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David Lowery and Johnny Hickman

Since all the performances but one were scheduled for the evening, we had our days free to check out the lay of the land. I’ve been a big R.E.M. fan since my school days, so we decided to hit Weaver D’s Delicious Fine Foods. Weaver D’s is a restaurant that has been serving soul food classics since 1986. Weaver D’s was a regular stop for Michael Stipe, so much so that R.E.M. approached restaurant owner Dexter Weaver to ask him for permission to use the restaurant’s slogan “Automatic for the People” as the title for their 8th studio album. Dexter agreed, and his restaurant has been a pilgrimage destination for R.E.M. fans ever since.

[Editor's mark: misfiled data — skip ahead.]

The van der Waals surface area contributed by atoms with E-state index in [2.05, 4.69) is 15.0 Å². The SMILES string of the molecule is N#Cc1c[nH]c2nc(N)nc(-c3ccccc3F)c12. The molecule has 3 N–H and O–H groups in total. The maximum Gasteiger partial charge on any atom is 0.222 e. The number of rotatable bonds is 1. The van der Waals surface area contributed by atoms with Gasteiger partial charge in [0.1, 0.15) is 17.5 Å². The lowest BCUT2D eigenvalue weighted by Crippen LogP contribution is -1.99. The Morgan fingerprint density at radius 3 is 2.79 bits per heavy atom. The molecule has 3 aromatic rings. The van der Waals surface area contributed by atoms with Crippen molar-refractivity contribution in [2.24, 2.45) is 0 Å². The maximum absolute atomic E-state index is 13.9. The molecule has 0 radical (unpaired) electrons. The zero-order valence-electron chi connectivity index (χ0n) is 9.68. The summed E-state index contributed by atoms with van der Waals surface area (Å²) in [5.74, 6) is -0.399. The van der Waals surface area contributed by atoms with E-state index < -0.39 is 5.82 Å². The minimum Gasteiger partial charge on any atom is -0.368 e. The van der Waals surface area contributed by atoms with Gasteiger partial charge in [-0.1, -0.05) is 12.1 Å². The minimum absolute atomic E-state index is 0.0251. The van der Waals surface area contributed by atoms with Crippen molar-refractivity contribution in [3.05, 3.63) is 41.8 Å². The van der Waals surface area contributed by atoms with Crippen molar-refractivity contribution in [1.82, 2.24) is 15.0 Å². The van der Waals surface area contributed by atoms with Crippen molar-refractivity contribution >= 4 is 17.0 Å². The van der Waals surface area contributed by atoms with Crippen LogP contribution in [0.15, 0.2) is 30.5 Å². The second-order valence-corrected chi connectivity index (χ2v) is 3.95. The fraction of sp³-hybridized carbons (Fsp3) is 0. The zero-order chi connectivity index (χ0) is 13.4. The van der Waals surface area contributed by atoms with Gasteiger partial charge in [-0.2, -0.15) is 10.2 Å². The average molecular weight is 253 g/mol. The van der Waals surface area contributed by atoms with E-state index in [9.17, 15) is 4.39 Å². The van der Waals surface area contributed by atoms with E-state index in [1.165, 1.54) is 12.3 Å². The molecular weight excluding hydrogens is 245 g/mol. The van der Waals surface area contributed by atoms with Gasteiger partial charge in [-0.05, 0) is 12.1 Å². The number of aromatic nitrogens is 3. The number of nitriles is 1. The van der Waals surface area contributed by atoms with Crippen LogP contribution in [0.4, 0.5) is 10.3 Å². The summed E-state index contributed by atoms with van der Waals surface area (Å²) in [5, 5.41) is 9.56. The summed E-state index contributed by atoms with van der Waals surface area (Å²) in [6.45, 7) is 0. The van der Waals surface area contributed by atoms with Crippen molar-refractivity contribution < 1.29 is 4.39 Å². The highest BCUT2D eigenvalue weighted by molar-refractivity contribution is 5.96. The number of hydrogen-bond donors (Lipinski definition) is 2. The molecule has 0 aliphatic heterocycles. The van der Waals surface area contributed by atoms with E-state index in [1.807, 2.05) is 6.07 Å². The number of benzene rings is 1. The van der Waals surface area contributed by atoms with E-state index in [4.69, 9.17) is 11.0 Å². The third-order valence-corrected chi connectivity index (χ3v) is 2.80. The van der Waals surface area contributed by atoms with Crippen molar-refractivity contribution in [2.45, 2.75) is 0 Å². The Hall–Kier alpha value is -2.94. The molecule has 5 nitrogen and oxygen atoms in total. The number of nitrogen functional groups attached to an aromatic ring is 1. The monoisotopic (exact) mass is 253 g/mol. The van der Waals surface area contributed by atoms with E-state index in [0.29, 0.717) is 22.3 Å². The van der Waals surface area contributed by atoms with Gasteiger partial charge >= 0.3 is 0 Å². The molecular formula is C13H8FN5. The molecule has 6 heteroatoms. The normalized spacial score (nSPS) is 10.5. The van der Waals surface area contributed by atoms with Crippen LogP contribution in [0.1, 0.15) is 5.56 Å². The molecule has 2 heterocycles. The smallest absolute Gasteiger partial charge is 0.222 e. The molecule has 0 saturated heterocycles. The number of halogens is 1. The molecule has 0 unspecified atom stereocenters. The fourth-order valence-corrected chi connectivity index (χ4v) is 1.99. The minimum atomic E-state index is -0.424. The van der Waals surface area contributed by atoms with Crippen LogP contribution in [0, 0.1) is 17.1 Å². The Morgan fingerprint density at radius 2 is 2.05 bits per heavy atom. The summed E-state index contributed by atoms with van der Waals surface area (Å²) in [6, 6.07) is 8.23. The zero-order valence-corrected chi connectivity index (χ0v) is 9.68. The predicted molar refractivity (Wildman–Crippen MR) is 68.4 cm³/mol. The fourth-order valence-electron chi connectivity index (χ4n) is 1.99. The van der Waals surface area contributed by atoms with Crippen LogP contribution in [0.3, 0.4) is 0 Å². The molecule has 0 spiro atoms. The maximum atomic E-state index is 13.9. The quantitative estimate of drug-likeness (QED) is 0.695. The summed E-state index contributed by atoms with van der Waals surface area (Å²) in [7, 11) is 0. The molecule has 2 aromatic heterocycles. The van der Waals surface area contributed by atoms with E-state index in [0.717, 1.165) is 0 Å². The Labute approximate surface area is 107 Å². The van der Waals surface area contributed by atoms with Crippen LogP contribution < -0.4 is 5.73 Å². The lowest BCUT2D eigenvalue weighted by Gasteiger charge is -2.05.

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I spoke to Dexter Weaver himself after our delicious meal, and he told me the story of being approached by the band management about using his slogan as R.E.M.’s album title. He was hesitant at first, not knowing what their angle was. When he realized that the band was simply a fan of his establishment, he was happy to agree to their request. I loved that, in our conversation, Mr. Weaver peppered his responses with “Automatic”, using the word as an affirmation. We found ourselves doing the same thing for the rest of the trip.

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Stacy and Brian with Weaver D